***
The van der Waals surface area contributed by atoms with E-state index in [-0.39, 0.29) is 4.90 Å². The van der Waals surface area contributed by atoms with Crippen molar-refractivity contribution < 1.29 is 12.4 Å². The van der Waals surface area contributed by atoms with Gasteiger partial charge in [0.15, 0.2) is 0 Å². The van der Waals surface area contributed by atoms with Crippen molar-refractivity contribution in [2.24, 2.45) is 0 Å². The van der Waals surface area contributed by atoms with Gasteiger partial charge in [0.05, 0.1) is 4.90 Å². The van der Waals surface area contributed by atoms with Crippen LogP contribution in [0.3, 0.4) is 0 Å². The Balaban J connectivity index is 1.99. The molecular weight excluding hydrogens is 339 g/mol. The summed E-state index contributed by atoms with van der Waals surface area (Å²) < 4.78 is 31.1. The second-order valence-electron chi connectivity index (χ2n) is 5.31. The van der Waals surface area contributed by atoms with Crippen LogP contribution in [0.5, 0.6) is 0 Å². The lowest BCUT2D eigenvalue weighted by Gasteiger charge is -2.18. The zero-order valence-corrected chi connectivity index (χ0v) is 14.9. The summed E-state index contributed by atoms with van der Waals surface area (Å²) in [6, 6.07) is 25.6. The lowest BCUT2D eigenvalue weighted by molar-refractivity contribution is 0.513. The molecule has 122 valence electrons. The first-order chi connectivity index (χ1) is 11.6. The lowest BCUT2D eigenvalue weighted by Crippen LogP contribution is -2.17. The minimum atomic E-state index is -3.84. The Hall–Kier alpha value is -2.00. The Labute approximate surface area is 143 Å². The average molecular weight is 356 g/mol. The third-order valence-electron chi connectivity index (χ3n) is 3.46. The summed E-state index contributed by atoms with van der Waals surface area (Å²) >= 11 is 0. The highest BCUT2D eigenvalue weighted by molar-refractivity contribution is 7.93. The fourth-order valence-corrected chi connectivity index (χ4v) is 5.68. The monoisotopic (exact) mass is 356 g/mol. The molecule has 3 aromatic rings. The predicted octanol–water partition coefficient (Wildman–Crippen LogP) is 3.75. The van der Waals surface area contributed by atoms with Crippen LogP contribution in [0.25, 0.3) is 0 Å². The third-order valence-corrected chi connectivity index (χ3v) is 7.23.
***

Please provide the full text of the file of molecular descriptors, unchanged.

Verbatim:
The van der Waals surface area contributed by atoms with E-state index in [-0.39, 0.29) is 4.90 Å². The van der Waals surface area contributed by atoms with Crippen molar-refractivity contribution < 1.29 is 12.4 Å². The van der Waals surface area contributed by atoms with Gasteiger partial charge in [0.15, 0.2) is 0 Å². The van der Waals surface area contributed by atoms with Crippen molar-refractivity contribution in [2.24, 2.45) is 0 Å². The van der Waals surface area contributed by atoms with Gasteiger partial charge in [0.05, 0.1) is 4.90 Å². The van der Waals surface area contributed by atoms with Crippen LogP contribution in [0.3, 0.4) is 0 Å². The Balaban J connectivity index is 1.99. The molecular weight excluding hydrogens is 339 g/mol. The summed E-state index contributed by atoms with van der Waals surface area (Å²) < 4.78 is 31.1. The second-order valence-electron chi connectivity index (χ2n) is 5.31. The van der Waals surface area contributed by atoms with Crippen LogP contribution in [0.5, 0.6) is 0 Å². The lowest BCUT2D eigenvalue weighted by Gasteiger charge is -2.18. The zero-order valence-corrected chi connectivity index (χ0v) is 14.9. The summed E-state index contributed by atoms with van der Waals surface area (Å²) in [6, 6.07) is 25.6. The lowest BCUT2D eigenvalue weighted by molar-refractivity contribution is 0.513. The molecule has 122 valence electrons. The first-order chi connectivity index (χ1) is 11.6. The lowest BCUT2D eigenvalue weighted by Crippen LogP contribution is -2.17. The minimum atomic E-state index is -3.84. The Hall–Kier alpha value is -2.00. The Labute approximate surface area is 143 Å². The average molecular weight is 356 g/mol. The third-order valence-electron chi connectivity index (χ3n) is 3.46. The summed E-state index contributed by atoms with van der Waals surface area (Å²) >= 11 is 0. The highest BCUT2D eigenvalue weighted by molar-refractivity contribution is 7.93. The fourth-order valence-corrected chi connectivity index (χ4v) is 5.68. The monoisotopic (exact) mass is 356 g/mol. The molecule has 3 aromatic rings. The predicted octanol–water partition coefficient (Wildman–Crippen LogP) is 3.75. The van der Waals surface area contributed by atoms with Crippen LogP contribution in [0.25, 0.3) is 0 Å². The third-order valence-corrected chi connectivity index (χ3v) is 7.23.